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Heather Corinna replies:
My boy friend is 15, has never had an erection and every time we want to have sex we can't. He thought it might be a medical problem but he asked the doctor and said no medical problem here. We have tried everything. The first thing we tried was dry humping and nothing happened and then I tried grinding him they say that can be very arousing but it didn't work. I let him look at porn and nothing happened. More suggestions?
People tend to forget that young men often may not even be at the stage in their sexual development where erections happen often or easily or where they can yet ejaculate. Some guys are just starting puberty at 14 or 15. Your boyfriend simply may not be at this stage in his development yet.
But whether he is or is not, what I'm seeing here is a LOT of pressure from you on your partner to perform. I know that if I had a partner tossing porn at me with the tone of it being a directive to get it up on command for them, I'd not only be very unlikely to get aroused, but I'd feel more like a dog whipped to drive a sled than I would like a partner lovingly supported in my own sexual development and arousal.
Going nuts trying to make erection happen, tossing porn at him to try and make it happen...all of these things are absolutely going to feel like a strong message that he NEEDS to become erect or reach orgasm and that you feel he's not normal. And those kinds of pressures are often the biggest reasons why arousal, erection and/or orgasm won't happen.
In order for us to be aroused, we usually have to have a certain level of comfort and relaxation. If we feel like a partner needs something from us our bodies just won't provide -- no matter how much we also want them to -- or that our partner is frustrated with us, we are not going to be able to be comfortable and relaxed. We're instead going to be full of a lot of anxiety, and if he already is worried about the issue himself, you getting in a panic, too, is adding insult to injury.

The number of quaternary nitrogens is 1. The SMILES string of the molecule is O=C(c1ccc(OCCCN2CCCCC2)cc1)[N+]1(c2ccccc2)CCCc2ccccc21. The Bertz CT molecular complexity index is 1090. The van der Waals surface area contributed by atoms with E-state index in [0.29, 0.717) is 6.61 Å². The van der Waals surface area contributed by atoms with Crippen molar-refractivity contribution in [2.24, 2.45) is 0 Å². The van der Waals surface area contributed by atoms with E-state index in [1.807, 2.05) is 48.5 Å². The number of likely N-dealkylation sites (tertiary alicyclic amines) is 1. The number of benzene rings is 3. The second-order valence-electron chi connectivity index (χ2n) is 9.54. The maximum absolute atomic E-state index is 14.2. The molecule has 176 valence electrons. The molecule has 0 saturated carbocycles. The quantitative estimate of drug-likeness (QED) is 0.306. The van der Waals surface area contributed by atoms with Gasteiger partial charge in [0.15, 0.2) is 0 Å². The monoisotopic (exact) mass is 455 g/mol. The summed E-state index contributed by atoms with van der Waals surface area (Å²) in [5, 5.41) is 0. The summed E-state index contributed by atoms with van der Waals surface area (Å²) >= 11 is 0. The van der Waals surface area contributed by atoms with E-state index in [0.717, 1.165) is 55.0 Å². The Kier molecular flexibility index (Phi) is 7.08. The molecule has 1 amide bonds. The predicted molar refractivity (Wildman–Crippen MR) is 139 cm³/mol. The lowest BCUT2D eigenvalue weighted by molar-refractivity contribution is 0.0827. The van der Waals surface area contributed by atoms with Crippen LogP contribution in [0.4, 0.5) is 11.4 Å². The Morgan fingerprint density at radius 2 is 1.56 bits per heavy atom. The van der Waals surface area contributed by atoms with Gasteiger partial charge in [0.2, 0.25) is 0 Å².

Too, what's arousing for one person may or may not be for another. Sure, some people find grinding exciting: others don't. Some people are turned on by porn or some kinds of porn, while others find porn to be a turn-off. What's arousing and exciting for your partner isn't something you can give him, or someone else's ideas can provide: it's something he'll find out for himself over time, given the opportunities to explore various things in a safe environment. And chances are, he may well find that out for himself, by himself, before he finds it out with you, especially since there is a LOT less pressure when we're all alone with out own two hands and without a partner wanting something from us. It sounds like right now, he might be better off exploring sex through masturbation alone for a while before you two take it on the road.
In other words, to put it plainly, it sounds to me like you need to seriously back the heck off.